Invalid Unit Specified
G161 Pinus rigida Barrens Group

The U.S. National
Vegetation Classification
Type Concept Sentence: This group is characterized by Pinus rigida, and includes open eastern U.S. woodlands of dry, nutrient-poor sites that are influenced by periodic fire.
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Common (Translated Scientific) Name: Pitch Pine Barrens Group
Colloquial Name: Pitch Pine Barrens
Hierarchy Level: Group
Type Concept: This group encompasses woodlands dominated by Pinus rigida, or by Pinus rigida mixed with oak species, occurring on dry and nutrient-poor soils and mostly maintained by fire. Quercus rubra, Pinus strobus, and Betula populifolia are common associates in the north, while Quercus stellata is characteristic in the south. A tall-shrub layer of Quercus ilicifolia, Quercus prinoides, and, south of New England, Quercus marilandica are commonly present, although portions of some barrens (or occasionally the entire barrens) lack the scrub oak component. A well-developed low-shrub layer is typical, with lowbush Vaccinium spp., Gaylussacia baccata, and Comptonia peregrina characteristic. The main constituents of this group are the associations that characterize the pine barrens of sandy substrates in the northeastern United States; the group also contains associations in which Pinus rigida dominates thin-soiled rocky hilltops. Substrates are of two major types: (1) deep sandy soils of outwash plains, stabilized inland sand dunes, and glacial till; and (2) less commonly, thin-soiled outcrops of acidic bedrock along exposed low-elevation ridgelines and upper slopes. The soils are consequently coarse-textured, acidic, mostly well-drained to xeric, and low in nutrients. Pinus rigida is the usual dominant, and cover may range from closed-canopy forest to (more typically) open woodlands.
Diagnostic Characteristics: Trees usually include a component of individuals >5 m tall, or at least not with the dominant canopy <2 m tall; Pinus rigida strongly dominant (usually at least 50% of the canopy cover) in the tree layer; or Pinus rigida the dominant conifer and mixed with oak species (typically Quercus coccinea, Quercus alba, Quercus velutina).
Rationale for Nominal Species or Physiognomic Features:
Classification Comments: This group includes forests and woodlands, but not the dwarf pine plains that are characterized as shrublands. Species composition can be similar in the two groups, but structure and fire frequency, and some edaphic characters, separate them. The southern Ontario classification "Pitch Pine Acidic Treed Rock Barren Type (ON_SO_RBT3-1)" is placed with Pinus rigida / Vaccinium spp. - Gaylussacia baccata Woodland (CEGL005046). In Atlantic Canada, there is a northern analog of this on sandy outwash plains and thin glacial till. It occurs in warmer interior areas of Nova Scotia. Neither Pinus rigida or the southern oaks Quercus ilicifolia and Quercus prinoides are present. The vegetation is characterized by species such as Corema conradii, Gaylussacia baccata, Hudsonia ericoides, Ilex glabra, Photinia spp., and Pinus spp. (usually Pinus resinosa and Pinus strobus). Quercus rubra and Prunus serotina may be present. Either this group (G161) needs to be broadened or a new unit defined. Atlantic Canada also has coastal pine woodlands [see comments under Laurentian Sub-boreal Dry Jack Pine - Red Pine - Oak Woodland Group (G347)] (S. Basquill pers. comm. 2015).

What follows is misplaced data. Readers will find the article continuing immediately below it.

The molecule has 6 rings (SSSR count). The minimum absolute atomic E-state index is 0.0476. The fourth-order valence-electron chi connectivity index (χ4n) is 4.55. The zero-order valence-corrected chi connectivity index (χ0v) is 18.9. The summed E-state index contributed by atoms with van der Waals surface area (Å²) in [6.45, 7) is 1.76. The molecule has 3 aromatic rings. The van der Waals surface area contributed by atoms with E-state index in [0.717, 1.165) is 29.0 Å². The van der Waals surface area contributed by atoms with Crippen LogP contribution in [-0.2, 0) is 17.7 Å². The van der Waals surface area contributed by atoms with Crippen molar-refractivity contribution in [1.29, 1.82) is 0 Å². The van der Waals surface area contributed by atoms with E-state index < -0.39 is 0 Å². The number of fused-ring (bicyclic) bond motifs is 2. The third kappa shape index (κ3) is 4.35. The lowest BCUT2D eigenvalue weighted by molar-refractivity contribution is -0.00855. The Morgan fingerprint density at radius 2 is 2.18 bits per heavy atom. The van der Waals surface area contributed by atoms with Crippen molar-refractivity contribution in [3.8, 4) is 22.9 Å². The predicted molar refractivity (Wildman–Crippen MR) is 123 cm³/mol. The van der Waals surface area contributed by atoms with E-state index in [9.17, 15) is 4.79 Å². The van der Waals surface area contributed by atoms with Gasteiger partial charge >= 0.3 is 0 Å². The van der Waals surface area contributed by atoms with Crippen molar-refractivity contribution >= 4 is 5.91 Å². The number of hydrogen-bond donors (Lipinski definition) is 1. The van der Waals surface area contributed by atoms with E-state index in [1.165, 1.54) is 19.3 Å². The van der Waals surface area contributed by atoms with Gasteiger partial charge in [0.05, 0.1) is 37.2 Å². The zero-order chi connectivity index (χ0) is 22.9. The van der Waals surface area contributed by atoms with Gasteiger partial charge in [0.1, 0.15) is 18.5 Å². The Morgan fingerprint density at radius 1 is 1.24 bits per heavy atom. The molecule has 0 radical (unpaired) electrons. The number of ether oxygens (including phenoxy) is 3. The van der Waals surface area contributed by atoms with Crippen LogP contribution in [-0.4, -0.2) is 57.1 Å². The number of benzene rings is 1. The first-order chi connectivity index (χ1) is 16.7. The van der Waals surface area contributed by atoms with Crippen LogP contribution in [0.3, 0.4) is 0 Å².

Similar NVC Types:
G160 Great Lakes Pine Barrens, note:
Physiognomy and Structure: The tree layer has a highly variable canopy, ranging from closed-canopy forest to scattered woodland canopy over shrubs. In most cases, canopy closure increases with time since major fire disturbance. The canopy layer may be strongly pine-dominated, or a pine-oak mix (very rarely without pine). A shrub layer of 1- to 2-m Quercus ilicifolia and/or Quercus prinoides is often present and may be dense. Where this shrub layer is not well-developed, a dwarf-shrub layer of Vaccinium spp. and/or Gaylussacia spp. may be extensive. Development of the herb layer varies with the cover of overtopping vegetation.
Floristics: Pinus rigida is the dominant and characteristic species of this group. Quercus ilicifolia and Quercus prinoides are typical shrubby oaks. Tree oaks include Quercus alba, Quercus coccinea, and Quercus velutina. Low shrubs are usually dominated by heaths and include Vaccinium pallidum, Vaccinium angustifolium, and Gaylussacia baccata. Photinia melanocarpa and Corema conradii may be locally common. Characteristic herbs include Carex pensylvanica, Piptatherum pungens, Schizachyrium scoparium, Melampyrum lineare, Lysimachia quadriflora, and Baptisia tinctoria. Most of the herb and shrub species can occur both on sandy and rock substrates. In Atlantic Canada, there is a northern analog of this on sandy outwash plains and thin glacial till. It occurs in warmer interior areas of Nova Scotia. Neither Pinus rigida or the southern oaks Quercus ilicifolia and Quercus prinoides are present. The vegetation is characterized by species such Corema conradii, Gaylussacia baccata, Hudsonia ericoides, Ilex glabra, Photinia spp., and Pinus spp. (usually Pinus resinosa and Pinus strobus). Quercus rubra and Prunus serotina may be present (S. Basquill pers. comm. 2015).